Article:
Blank slate – If presumptive Democratic nominee Joe Biden defeats President Donald Trump this November, his EPA will have a blank slate for writing climate rules, E&E News reports. Because the Trump administration spent 3.5 years demolishing its predecessor’s Climate Action Plan, Biden’s team would have an opening to update rules for carbon, methane, and hydrofluorocarbons that would exceed their Obama-era counterparts or be more tailored to the political, judicial, and economic realities of the 2020s. To be sure, a departing Trump EPA would leave finalised rules for power plant carbon, vehicle fuel economy, and oil and gas development, among other things, but most of those regulations haven’t faced court reviews, allowing an incoming administration to ask that they be returned to the agency. That request, if granted, would clear the path for a Biden EPA to write new rules to go with the former US vice president’s promise of rejoining the Paris Agreement and the international effort to contain global warming.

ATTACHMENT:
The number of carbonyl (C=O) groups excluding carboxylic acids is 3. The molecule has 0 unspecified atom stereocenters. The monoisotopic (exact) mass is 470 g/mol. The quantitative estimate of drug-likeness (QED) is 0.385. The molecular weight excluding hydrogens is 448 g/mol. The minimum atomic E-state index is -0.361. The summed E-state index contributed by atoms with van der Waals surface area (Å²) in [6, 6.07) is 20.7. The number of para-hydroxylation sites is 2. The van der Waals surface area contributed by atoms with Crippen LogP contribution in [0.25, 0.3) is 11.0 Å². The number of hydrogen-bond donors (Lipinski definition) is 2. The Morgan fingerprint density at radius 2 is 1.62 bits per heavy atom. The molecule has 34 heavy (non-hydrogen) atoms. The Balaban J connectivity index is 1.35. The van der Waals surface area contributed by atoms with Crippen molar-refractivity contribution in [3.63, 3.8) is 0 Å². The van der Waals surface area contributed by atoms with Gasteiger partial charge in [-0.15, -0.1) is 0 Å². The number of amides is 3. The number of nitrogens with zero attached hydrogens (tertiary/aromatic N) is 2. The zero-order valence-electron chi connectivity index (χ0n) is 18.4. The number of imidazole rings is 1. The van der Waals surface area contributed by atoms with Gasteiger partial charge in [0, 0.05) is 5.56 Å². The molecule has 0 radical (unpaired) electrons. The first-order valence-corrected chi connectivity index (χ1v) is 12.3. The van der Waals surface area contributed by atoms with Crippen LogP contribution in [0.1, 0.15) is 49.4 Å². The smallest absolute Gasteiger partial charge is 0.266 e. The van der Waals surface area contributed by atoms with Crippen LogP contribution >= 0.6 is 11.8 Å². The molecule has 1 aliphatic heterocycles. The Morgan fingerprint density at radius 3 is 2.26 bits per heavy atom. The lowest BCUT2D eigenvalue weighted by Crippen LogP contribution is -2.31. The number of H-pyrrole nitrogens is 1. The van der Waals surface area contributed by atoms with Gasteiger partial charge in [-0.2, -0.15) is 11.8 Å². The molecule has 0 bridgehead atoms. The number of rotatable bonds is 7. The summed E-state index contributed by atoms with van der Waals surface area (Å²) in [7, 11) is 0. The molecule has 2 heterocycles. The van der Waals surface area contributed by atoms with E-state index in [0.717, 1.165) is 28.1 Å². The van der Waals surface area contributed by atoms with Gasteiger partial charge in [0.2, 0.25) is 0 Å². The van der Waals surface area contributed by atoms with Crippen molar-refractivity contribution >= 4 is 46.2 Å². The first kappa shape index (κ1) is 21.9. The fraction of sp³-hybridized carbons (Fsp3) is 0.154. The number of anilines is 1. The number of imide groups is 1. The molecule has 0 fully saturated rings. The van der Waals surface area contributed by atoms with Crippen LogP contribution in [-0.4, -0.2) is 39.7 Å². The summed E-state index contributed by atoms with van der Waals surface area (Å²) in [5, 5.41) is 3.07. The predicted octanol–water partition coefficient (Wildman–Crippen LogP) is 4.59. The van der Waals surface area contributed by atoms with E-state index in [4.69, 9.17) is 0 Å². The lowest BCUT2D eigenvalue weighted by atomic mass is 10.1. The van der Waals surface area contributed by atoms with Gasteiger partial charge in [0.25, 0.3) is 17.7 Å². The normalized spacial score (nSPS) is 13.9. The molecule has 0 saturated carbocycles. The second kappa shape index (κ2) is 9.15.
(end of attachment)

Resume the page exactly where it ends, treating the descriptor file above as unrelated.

Farm funds – German pharmaceutical company Bayer launched a pilot programme in the US and Brazil on Tuesday that will pay farmers for capturing carbon in cropland soils. The company seeks to enrol about 1,200 row crop farmers in its Bayer Carbon Initiative in the first season, with a goal to scale up in upcoming seasons and ultimately expand to other countries. Bayer is also working with other partners including Brazil’s Embrapa – the government’s crop research agency – to build a market for trading the carbon credits created. (Reuters)
Green Boris – British PM Boris Johnson has announced £350 mln in funding to help drive down GHGs from heavy industry, construction, space, and transport as he seeks to bolster his environmental credentials and boost the UK’s economic recovery from coronavirus. The cash will go into projects to scale up the use of hydrogen as a fuel, develop CCS technology, and drive the use of “innovative materials” in heavy industry. On Wednesday, Johnson will hold the first meeting of the government’s new Jet Zero Council to help cut flight emissions. The UK is trying to decarbonise its economy by 2050 to meet its own legally-binding “net zero” target, and both Johnson and Chancellor of the Exchequer Rishi Sunak have pledged to ensure the recovery from the coronavirus pandemic is a “green” one. (Bloomberg)